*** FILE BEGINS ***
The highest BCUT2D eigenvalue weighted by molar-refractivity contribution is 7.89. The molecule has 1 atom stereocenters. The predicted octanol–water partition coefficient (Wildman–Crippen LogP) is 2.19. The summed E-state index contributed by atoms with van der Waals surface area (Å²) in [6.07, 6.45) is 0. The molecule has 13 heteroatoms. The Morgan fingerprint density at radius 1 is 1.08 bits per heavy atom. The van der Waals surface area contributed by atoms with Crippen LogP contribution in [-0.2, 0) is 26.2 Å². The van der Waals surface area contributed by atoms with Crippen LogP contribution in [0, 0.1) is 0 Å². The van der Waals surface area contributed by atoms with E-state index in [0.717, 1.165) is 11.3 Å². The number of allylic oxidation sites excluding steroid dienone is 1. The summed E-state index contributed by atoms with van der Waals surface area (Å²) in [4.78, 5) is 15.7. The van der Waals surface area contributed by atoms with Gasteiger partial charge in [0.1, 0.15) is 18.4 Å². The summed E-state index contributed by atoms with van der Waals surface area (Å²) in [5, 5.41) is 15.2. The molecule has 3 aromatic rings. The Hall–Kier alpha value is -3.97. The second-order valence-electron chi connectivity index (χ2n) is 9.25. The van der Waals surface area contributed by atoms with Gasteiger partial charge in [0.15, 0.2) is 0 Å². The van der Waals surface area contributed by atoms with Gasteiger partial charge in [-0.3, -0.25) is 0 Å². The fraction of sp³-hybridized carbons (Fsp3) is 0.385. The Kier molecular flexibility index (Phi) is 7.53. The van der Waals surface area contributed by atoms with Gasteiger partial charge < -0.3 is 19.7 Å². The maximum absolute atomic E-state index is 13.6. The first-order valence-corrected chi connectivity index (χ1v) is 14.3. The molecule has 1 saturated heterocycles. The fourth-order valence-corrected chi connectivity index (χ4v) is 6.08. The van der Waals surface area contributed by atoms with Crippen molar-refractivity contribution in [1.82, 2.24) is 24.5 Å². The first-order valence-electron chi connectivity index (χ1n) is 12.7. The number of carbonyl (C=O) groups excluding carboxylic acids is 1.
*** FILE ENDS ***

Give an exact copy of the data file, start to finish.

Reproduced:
The highest BCUT2D eigenvalue weighted by molar-refractivity contribution is 7.89. The molecule has 1 atom stereocenters. The predicted octanol–water partition coefficient (Wildman–Crippen LogP) is 2.19. The summed E-state index contributed by atoms with van der Waals surface area (Å²) in [6.07, 6.45) is 0. The molecule has 13 heteroatoms. The Morgan fingerprint density at radius 1 is 1.08 bits per heavy atom. The van der Waals surface area contributed by atoms with Crippen LogP contribution in [-0.2, 0) is 26.2 Å². The van der Waals surface area contributed by atoms with Crippen LogP contribution in [0, 0.1) is 0 Å². The van der Waals surface area contributed by atoms with E-state index in [0.717, 1.165) is 11.3 Å². The number of allylic oxidation sites excluding steroid dienone is 1. The summed E-state index contributed by atoms with van der Waals surface area (Å²) in [4.78, 5) is 15.7. The van der Waals surface area contributed by atoms with Gasteiger partial charge in [0.1, 0.15) is 18.4 Å². The summed E-state index contributed by atoms with van der Waals surface area (Å²) in [5, 5.41) is 15.2. The molecule has 3 aromatic rings. The Hall–Kier alpha value is -3.97. The second-order valence-electron chi connectivity index (χ2n) is 9.25. The van der Waals surface area contributed by atoms with Gasteiger partial charge in [0.15, 0.2) is 0 Å². The van der Waals surface area contributed by atoms with Gasteiger partial charge in [-0.3, -0.25) is 0 Å². The fraction of sp³-hybridized carbons (Fsp3) is 0.385. The Kier molecular flexibility index (Phi) is 7.53. The van der Waals surface area contributed by atoms with Gasteiger partial charge < -0.3 is 19.7 Å². The maximum absolute atomic E-state index is 13.6. The first-order valence-corrected chi connectivity index (χ1v) is 14.3. The molecule has 1 saturated heterocycles. The fourth-order valence-corrected chi connectivity index (χ4v) is 6.08. The van der Waals surface area contributed by atoms with Crippen molar-refractivity contribution in [1.82, 2.24) is 24.5 Å². The first-order valence-electron chi connectivity index (χ1n) is 12.7. The number of carbonyl (C=O) groups excluding carboxylic acids is 1.